"I just love Patricia Highsmith's work. I'm sitting here reading this today, and my tension level has been ratcheted up more than a few times throughout this story. I so want to peek at the end to make sure everything comes out all right, but this is Highsmith, so I know it won't."
and as things turned out, I was right. But that's Highsmith for you:  things don't always go the way you think they should in her books.  She often does a 180 in terms of reader expectations;  in this case, she ended up  leaving me a lot more unsettled at the end than I was throughout the story.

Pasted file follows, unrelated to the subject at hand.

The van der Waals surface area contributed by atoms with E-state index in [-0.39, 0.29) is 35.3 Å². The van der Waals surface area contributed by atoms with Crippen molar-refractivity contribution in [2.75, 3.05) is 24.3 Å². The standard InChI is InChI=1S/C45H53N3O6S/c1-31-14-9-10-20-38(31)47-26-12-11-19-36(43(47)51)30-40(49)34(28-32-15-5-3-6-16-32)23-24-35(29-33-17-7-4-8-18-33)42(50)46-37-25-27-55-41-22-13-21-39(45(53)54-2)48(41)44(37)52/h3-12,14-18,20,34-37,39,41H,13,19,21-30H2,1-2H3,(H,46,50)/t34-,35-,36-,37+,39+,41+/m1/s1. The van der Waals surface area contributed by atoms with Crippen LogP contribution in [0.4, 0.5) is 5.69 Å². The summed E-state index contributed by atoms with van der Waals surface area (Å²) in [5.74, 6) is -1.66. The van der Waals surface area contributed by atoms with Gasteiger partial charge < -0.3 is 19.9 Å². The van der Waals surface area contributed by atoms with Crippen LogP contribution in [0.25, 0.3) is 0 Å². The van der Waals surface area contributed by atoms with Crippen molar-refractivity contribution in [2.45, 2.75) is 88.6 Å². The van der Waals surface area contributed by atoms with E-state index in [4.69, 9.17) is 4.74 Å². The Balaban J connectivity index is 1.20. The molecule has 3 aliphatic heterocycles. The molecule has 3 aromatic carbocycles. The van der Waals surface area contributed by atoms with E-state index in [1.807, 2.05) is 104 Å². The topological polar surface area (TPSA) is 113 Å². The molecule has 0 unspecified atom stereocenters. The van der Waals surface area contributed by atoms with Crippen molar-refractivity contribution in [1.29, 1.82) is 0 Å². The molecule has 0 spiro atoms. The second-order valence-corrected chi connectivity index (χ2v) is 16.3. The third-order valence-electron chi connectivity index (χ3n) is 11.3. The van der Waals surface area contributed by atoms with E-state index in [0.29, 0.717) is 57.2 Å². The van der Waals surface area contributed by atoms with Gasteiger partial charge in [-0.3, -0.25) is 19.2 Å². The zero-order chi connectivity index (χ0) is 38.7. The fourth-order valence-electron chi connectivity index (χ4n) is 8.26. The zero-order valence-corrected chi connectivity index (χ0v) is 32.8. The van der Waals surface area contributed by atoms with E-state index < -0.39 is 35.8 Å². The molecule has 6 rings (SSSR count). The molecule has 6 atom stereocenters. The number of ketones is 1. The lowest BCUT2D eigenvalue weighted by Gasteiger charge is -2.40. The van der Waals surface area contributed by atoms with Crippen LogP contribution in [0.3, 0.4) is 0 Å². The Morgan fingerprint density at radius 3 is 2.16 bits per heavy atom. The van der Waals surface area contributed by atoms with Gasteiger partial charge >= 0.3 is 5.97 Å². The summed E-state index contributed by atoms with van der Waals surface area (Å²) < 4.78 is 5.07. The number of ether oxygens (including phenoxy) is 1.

The Blunderer examines three different men in terms of two of Highsmith's favorite themes, guilt and justice. The first, Kimmel, is a bookstore owner who specializes in obtaining pornography. He's also a murderer [which is not a spoiler since you see the whole thing unravel right away upon opening the book and it's on the back-cover blurb] who believes he's gotten away with killing his wife and feels no remorse; the second is an attorney, Walter Stackhouse, whose neurotic ballbuster of a wife Clara  is driving his friends away little by little because of her disapproving attitude and crazy imagination.  Unlike Kimmel, Walter only thinks about getting rid of his wife, and on reading the story of Mrs. K's death, becomes obsessed with the way the job was done.  At the same time, he also becomes more and more convinced of Kimmel's guilt, becoming fascinated with Kimmel himself, and trots off to his bookstore to take a look at him.  When Clara turns up dead (also on the back-cover blurb) in much the same fashion as Kimmel's wife, enter the third party of this strange triangle, the overzealous, overreaching, and over-aggressive  police detective investigating Mrs. Kimmel's death.  While Kimmel sails along sure of himself as far as the law is concerned, Walter isn't so fortunate -- he is the titular "blunderer," whose stupid mistakes he's made along the way are enough to cause havoc for Walter in so very many ways.